On June 14, 2023, Senators Richard Blumenthal and Josh Hawley introduced the “No Section 230 Immunity for AI Act,” bipartisan legislation that would expressly remove most immunity under the CDA for a provider of an interactive computer service if the conduct underlying the claim or charge “involves the use or provision of generative artificial intelligence by the interactive computer service.” While the bill would eliminate “publisher” immunity under §230(c)(1) for claims involving the use or provision of generative artificial intelligence by an interactive computer service, immunity for so-called “Good Samaritan” blocking under § 230(c)(2)(A), which protects service providers and users from liability for claims arising out of good faith actions to screen or restrict access to “objectionable” material from their services, would not be affected.
Back in October 2022, the Supreme Court granted certiorari in Gonzalez v. Google, an appeal that challenged whether YouTube’s targeted algorithmic recommendations qualify as “traditional editorial functions” protected by the CDA — or, rather, whether such recommendations are not the actions of a “publisher” and thus fall outside of…
Since the passage of Section 230 of the Communication Decency Act (“CDA”), the majority of federal circuits have interpreted the CDA to establish broad federal immunity to causes of action that would treat service providers as publishers of content provided by third parties. The CDA was passed in the early days of e-commerce and was written broadly enough to cover not only the online bulletin boards and not-so-very interactive websites that were common then, but also more modern online services, web 2.0 offerings and today’s platforms that might use algorithms to organize, repackage or recommend user-generated content.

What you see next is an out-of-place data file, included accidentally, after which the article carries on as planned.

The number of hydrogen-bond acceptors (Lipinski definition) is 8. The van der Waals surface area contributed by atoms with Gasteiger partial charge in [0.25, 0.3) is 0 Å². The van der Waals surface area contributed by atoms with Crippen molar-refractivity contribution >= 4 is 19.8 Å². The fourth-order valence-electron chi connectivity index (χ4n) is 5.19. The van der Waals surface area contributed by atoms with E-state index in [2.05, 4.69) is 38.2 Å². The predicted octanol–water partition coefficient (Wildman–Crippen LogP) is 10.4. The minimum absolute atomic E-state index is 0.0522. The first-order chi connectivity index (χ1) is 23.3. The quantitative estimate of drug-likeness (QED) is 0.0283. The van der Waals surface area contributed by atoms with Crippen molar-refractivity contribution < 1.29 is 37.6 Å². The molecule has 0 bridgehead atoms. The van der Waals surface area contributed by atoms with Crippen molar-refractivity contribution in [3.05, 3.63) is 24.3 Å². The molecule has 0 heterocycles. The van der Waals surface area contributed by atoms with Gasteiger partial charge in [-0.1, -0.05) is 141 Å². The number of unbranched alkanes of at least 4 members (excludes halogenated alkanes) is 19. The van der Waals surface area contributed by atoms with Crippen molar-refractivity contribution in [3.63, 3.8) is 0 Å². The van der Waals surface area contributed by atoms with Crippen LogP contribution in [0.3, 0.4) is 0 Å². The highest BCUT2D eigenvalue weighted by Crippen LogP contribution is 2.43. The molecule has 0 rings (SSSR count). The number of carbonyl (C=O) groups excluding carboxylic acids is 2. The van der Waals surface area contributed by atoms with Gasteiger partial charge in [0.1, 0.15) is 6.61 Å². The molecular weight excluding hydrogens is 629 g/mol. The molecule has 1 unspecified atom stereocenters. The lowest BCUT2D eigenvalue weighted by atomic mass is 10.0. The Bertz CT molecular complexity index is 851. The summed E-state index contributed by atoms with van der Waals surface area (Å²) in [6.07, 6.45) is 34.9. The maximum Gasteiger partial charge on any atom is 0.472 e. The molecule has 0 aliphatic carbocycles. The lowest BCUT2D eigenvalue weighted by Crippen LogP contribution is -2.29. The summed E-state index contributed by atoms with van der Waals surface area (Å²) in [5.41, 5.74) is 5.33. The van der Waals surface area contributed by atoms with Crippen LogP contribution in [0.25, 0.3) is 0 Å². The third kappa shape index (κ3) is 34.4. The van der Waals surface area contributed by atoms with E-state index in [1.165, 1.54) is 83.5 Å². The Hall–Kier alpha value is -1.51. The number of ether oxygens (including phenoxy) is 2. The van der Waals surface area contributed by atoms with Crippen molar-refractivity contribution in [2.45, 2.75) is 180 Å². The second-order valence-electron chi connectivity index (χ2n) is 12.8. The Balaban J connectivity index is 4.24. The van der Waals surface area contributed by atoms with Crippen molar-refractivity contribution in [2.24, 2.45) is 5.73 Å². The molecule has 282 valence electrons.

Over 25 years ago, the Fourth Circuit, in the landmark Zeran case, the first major circuit court-level decision interpreting Section 230, held that Section 230 bars lawsuits, which, at their core, seek to hold a service provider liable for its exercise of a publisher’s “traditional editorial functions — such as deciding whether to publish, withdraw, postpone or alter content.” Courts have generally followed this reasoning ever since to determine whether an online provider is being treated as a “publisher” of third party content and thus entitled to immunity under the CDA. The scope of “traditional editorial functions” is at the heart of a case currently on the docket at the Supreme Court. On October 3, 2022, the Supreme Court granted certiorari in an appeal that is challenging whether a social media platform’s targeted algorithmic recommendations fall under the umbrella of “traditional editorial functions” protected by the CDA or whether such recommendations are not the actions of a “publisher” and thus fall outside of CDA immunity. (Gonzalez v. Google LLC, No. 21-1333 (U.S. cert. granted Oct. 3, 2022)).
Can internet service providers necessarily be compelled to unmask anonymous copyright infringers? In an opinion touching on Digital Millennium Copyright Act (DMCA) subpoenas, First Amendment concerns, and fair use, the Northern District of California said, in this one particular instance, no, granting Twitter’s motion to quash a subpoena seeking to reveal information behind an anonymous poster. (In re DMCA § 512(h) Subpoena to Twitter, Inc., No. 20-80214 (N.D. Cal. June 21, 2022)). The anonymous figure at the center of the dispute is @CallMeMoneyBags, an anonymous Twitter user who posts criticisms of wealthy people—particularly those working in tech, finance, and politics. Some such criticism lies at the heart of this dispute.